Bluffton, OH: Communal kitchen – Bluffton food truck owners introduce cooking, event space

DeeAnna Wilkerson/Bluffton Today Geist Ussery, of Geist and Company, and Amanda Walton, of Well Fed, prepare food to share with guests at the Lowcountry Kitchen open house Friday night

By Deeanna Wilkerson  |  Bluffton Today

DeeAnna Wilkerson/Bluffton Today  Geist Ussery, of Geist and Company, and Amanda Walton,  of Well Fed, prepare food to share  with guests at the Lowcountry  Kitchen open house Friday night
DeeAnna Wilkerson/Bluffton Today
Geist Ussery, of Geist and Company, and 
Amanda Walton, of Well Fed, prepare food
to share with guests at the Lowcountry
Kitchen open house Friday night

Known for the popular Lowcountry Lobster food truck that opened last year, Lowcountry Kitchen owner Lori Holland said the kitchen and events space happened naturally for her and her business partners.

Holland once used the kitchen at a local restaurant to prepare for Lowcountry Lobster’s events, but she quickly realized that wasn’t practical.

“Even after just a couple of events, we knew we needed our own space,” she said.

They found a location in the back of a small business park off Red Cedar Street facing a body of water.

“We loved the location and like the fact that it is off the beaten path,” Holland said.

The idea for a communal kitchen and office for Lowcountry Lobster quickly evolved into a multifaceted area that includes space for special events.

The back of the building has been equipped as an 800-square-foot kitchen certified by the South Carolina Department of Health and Environmental Control. It includes all new commercial kitchen appliances, storage space and refrigeration.

The kitchen has the potential to be a kind of business incubator.

“We can share ideas and we can work together. We can be like a creative hub for food,” Holland said.

Those who intend to sell food-based products to the public must prepare them in a DHEC-certified kitchen. Lowcountry Kitchen provides a certified space for business owners to prepare, cook and store food items.

It could also attract people who have always wanted to start their own businesses but never had the resources to do so.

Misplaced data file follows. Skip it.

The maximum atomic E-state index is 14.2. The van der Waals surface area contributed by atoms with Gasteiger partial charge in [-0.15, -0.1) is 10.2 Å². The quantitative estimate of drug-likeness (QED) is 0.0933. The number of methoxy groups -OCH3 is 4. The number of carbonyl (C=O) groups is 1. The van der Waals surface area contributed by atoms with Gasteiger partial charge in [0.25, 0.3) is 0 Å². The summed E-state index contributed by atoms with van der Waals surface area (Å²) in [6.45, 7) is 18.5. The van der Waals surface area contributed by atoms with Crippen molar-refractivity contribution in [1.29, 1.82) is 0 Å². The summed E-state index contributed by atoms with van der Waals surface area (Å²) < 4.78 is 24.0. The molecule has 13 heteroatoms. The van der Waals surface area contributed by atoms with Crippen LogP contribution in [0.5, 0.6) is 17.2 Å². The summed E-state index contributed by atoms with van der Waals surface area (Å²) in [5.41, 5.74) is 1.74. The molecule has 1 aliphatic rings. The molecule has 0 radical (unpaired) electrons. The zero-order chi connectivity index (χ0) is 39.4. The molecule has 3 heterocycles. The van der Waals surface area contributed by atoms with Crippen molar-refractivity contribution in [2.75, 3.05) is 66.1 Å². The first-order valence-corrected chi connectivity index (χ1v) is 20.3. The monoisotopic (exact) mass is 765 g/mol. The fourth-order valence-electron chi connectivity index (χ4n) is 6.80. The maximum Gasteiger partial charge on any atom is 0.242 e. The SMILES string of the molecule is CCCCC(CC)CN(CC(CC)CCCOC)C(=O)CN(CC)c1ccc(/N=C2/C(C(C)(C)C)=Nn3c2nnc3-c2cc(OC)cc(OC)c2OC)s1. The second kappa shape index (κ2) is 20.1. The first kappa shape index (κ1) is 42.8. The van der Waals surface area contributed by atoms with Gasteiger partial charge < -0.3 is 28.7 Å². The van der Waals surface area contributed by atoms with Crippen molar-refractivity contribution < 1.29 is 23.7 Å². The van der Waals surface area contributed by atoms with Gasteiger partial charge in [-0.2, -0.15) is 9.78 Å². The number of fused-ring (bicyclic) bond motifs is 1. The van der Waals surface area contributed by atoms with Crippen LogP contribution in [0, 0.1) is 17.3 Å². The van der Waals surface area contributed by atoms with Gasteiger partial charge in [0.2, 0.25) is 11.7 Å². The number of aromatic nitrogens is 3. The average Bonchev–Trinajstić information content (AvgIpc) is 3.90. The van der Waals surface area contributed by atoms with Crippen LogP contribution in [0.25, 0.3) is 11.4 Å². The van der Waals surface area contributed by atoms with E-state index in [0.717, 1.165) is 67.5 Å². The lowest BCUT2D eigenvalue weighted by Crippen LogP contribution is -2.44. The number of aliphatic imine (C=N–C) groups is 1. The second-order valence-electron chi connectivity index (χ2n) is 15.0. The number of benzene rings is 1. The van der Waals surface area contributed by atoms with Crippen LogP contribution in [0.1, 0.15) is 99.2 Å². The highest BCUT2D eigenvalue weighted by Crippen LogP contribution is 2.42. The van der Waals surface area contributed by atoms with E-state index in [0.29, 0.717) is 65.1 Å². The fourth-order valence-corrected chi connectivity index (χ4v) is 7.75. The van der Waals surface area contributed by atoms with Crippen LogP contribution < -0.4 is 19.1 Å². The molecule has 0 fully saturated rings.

Holland said she has already heard from a friend who is interested in selling jams and jellies. Though she has always been interested in making her products available to the public, she’s never had a state-certified kitchen space that would allow it.

The kitchen will be rented to business owners based on their individual needs, Holland said.

So far, four others have joined the venture, including Amanda Walton of Well Fed. A certified nutritionist and health coach, Walton has known Holland for about 13 years.

When she heard about Lowcountry Kitchen, she was immediately interested in using the space for her wellness catering program.

“This is just an amazing space for us to come together as a food community,” Walton said. “There isn’t anywhere else in Beaufort County that offers this kind of space.”

Geist Ussery, who owns Geist and Company, a full-service design and coordination company that focuses on catering, private events and floral arrangements, rented a kitchen for much of his food-based work before he met Holland and joined Lowcountry Kitchen.

Being part of the communal kitchen not only gives him space to work, but also fosters relationships with other business owners.

“Everyone has their own style and we’re all bringing something to the table,” Ussery said.

He hopes to collaborate with the other kitchen users to host cooking classes, farm-to-table events and community fundraisers.

Jerri Husch, a sociologist and chef, is operating her cooking classes in the kitchen with a focus on teaching students how to work with ingredients without recipes.

Haley Lindemann, who co-owns Kona Ice, a food truck that serves up flavored shaved ice, is taking advantage of the collaboration with Lowcountry Kitchen. Holland made sure the parking lot was equipped for food trucks to plug in and do business or prepare for business right in front of the kitchen.

Lindemann and husband Erich started the business in April. They now have a permanent place to park the truck and a smaller wheeled unit that allows customers to self-serve. They also have space inside the kitchen to store items. It’s also a way to become more connected to the food business community in Bluffton, Lindemann said.

Special events

The front of Lowcountry Kitchen’s 400-square-foot room has been designed as a versatile event space where Holland has already planned and hosted birthday parties and company staff meetings. It has the potential to host all kinds of other events and fundraisers, she said.

The room can fit about 24 seated and plated guests and be decorated in a variety of ways. She recently decorated it for a 1920s-themed birthday party and then changed the decor to a professionally polished room to host an Edward Jones meeting.

And Bluffton residents need not worry about the fate of Lowcountry Lobster , Holland said.

“We’re not letting go of our food truck,” she said.

The kitchen allows Holland to expand services and create new opportunities for other business owners.

“It’s fun and creative. I never wanted to have a brick and mortar restaurant, so for me, this fits my lifestyle,” she said.

For more information, call Holland at 843-290-4388 or go to Lowcountry Kitchen’s Facebook page.